"Let me get it, ma'am. It'd be my pleasure." I stood up before any discussion could ensue and walked to the counter. "A bagel with cream cheese and a large cup of coffee with saccharine," I barked to the kid behind the register. I tossed a bill on the counter, and held waited for my change. The kid looked confused for a moment when I didn't hold out my hand, then slapped the change on the counter. I picked it up, ignoring the tip cup as she shoved a plastic tent card with the emblazoned number thirteen. "You're number thirteen," she said.

I took the tent card and moved back to the table, determined to get to the bottom of this mystery while keeping my psyche in check. The woman looked up at me with care exuding. "You're nice. Thank you. I needed a kind word today."

I pulled the chair back out and sat down. I needed to know what this was all about, but I wasn't sure how to start the conversation and keep my curiosity from tinting her tale. I looked up at her and smiled.

"I know. I'm a crazy old woman." She smiled timidly. I could tell she was receiving what I emanated. I let curiosity seep into the warmth just an iota more. She picked it up beautifully. "This whole town must hate me by now. They all knew I'd gone to take care of my mother, but no one checked in on him. I don't blame them, really," she said, as another counter kid took the plastic tentcard and slid the bagel and coffee in front of her. "He was mine, and I should have taken care of him better."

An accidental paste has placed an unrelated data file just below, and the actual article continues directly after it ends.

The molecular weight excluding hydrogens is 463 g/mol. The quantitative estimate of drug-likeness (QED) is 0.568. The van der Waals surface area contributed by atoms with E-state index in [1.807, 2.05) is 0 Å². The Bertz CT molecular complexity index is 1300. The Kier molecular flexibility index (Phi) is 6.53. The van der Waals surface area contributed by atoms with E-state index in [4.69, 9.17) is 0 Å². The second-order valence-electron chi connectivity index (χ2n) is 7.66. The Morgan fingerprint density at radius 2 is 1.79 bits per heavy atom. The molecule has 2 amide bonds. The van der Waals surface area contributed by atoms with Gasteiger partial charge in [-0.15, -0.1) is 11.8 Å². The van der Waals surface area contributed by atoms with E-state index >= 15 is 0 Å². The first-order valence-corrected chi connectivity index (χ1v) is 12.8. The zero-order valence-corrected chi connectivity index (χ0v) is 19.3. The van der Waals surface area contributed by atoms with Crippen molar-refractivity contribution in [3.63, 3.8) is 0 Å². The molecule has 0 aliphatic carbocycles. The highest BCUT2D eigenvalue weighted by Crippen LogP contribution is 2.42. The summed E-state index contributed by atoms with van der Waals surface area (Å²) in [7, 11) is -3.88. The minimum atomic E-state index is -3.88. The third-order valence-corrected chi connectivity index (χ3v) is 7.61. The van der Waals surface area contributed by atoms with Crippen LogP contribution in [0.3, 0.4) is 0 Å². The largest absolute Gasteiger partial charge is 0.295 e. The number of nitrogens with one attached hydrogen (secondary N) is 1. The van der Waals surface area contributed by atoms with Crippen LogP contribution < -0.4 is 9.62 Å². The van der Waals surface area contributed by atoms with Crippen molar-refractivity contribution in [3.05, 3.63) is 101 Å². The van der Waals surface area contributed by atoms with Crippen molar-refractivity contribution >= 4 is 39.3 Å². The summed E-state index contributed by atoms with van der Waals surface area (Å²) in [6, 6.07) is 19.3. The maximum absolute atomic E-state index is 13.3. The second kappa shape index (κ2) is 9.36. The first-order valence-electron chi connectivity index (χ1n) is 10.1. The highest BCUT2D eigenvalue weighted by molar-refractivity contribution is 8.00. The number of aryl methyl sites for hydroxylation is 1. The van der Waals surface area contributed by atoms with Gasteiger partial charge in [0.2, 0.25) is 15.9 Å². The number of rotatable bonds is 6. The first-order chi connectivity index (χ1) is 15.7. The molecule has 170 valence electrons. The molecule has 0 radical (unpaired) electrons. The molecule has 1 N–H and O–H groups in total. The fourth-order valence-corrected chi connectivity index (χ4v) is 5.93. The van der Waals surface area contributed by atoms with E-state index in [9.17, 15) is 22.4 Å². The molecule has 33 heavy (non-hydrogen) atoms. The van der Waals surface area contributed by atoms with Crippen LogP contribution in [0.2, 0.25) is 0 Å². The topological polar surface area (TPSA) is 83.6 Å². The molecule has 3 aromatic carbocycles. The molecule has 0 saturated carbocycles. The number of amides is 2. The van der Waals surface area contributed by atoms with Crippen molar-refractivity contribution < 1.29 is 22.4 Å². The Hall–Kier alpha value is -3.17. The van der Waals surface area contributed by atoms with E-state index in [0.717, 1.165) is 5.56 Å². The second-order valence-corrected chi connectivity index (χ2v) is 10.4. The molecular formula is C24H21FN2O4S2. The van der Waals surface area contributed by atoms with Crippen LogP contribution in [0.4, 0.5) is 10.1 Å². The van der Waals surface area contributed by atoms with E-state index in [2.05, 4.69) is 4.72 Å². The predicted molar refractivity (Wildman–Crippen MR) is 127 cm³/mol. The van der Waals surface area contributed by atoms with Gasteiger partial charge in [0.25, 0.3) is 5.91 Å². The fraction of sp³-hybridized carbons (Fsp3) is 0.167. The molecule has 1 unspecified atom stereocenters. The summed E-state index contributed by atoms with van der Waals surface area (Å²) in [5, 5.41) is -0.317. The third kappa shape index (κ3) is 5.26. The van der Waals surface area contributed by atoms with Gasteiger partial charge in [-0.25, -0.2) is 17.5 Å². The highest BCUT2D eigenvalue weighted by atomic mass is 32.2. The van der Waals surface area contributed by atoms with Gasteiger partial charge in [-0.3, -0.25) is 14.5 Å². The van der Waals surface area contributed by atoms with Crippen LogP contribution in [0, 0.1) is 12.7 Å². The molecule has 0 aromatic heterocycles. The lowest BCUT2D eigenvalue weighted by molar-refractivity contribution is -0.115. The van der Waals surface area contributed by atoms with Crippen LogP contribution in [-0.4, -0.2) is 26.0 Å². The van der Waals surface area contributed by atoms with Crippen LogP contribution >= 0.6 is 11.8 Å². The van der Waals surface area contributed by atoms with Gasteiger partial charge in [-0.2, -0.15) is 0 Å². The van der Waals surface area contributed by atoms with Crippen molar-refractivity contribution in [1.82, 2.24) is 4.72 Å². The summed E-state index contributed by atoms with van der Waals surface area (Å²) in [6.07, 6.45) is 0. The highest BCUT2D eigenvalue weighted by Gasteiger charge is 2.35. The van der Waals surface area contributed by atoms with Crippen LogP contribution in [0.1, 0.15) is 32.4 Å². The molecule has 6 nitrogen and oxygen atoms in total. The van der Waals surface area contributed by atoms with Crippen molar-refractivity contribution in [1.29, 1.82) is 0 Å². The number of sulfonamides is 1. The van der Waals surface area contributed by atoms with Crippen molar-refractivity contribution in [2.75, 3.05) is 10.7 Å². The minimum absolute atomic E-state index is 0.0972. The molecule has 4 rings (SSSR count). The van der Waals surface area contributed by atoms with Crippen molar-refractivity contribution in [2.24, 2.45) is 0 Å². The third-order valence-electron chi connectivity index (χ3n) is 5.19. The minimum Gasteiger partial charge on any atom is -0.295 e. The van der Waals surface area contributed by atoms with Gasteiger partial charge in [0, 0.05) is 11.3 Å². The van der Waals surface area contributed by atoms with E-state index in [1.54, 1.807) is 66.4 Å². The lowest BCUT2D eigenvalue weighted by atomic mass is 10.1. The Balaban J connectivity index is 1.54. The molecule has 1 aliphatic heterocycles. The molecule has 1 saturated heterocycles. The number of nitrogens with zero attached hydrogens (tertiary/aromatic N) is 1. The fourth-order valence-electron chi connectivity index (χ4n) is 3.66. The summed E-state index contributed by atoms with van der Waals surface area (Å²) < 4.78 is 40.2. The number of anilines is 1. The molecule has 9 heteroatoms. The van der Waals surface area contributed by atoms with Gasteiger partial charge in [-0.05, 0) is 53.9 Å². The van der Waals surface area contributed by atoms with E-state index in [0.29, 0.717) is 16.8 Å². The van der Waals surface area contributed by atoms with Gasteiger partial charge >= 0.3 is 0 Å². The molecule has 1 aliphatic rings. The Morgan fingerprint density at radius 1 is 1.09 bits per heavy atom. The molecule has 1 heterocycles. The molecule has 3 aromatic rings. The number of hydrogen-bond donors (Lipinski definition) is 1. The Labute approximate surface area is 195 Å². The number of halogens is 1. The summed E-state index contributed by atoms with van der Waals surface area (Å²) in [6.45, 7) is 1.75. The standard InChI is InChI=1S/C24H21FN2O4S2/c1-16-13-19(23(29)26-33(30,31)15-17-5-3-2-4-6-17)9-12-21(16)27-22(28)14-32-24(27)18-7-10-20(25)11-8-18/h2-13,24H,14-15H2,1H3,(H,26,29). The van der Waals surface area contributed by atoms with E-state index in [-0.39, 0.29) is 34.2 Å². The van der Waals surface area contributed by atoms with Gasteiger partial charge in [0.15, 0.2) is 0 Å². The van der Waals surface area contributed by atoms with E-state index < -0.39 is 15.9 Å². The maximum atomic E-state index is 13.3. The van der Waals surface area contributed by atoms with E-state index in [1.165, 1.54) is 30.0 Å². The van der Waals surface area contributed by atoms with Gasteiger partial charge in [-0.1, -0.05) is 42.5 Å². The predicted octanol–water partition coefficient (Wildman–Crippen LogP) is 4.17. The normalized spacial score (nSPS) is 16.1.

Pain, regret, remorse, pain.

I redoubled the radiance of warmth and comfort and motioned to the food, indicating it was for her.

"Thank you," she said, astonishment clear in her voice and mood. "I don't know what to say."

"Please, you were telling me about your husband." Peacefulness, repose. Comfort.

"Yes," she took a sip of coffee. "I'm sorry, I'm sure you don't want to hear this." Embarrassment flooded the table.

"No, please, go on." I sent a wave of familiarity peppered with concern towards her. I held my breath, hoping this would give her what she needed.

"You're so kind. I've so wanted to talk to someone about this, but, well, they don't want to hear it. It's hard." She took another sip of coffee as I sent interest and encouragement into the air. "He always felt like he wasn't alone. He used to tell me he felt half of him was here with me, and the other half was wandering, trying to find a place to fit in, looking for release from some torture. He battled with himself, he said.

"I didn't know what to tell him. I told him I loved him and I hoped he felt that. He said he did, but then he'd get so dark. It was just scary." She shuddered, then inhaled deeply through her nose. "He said his rage and hunger were the color of blood." She winced at the recollection.

Trust, friendship, acceptance.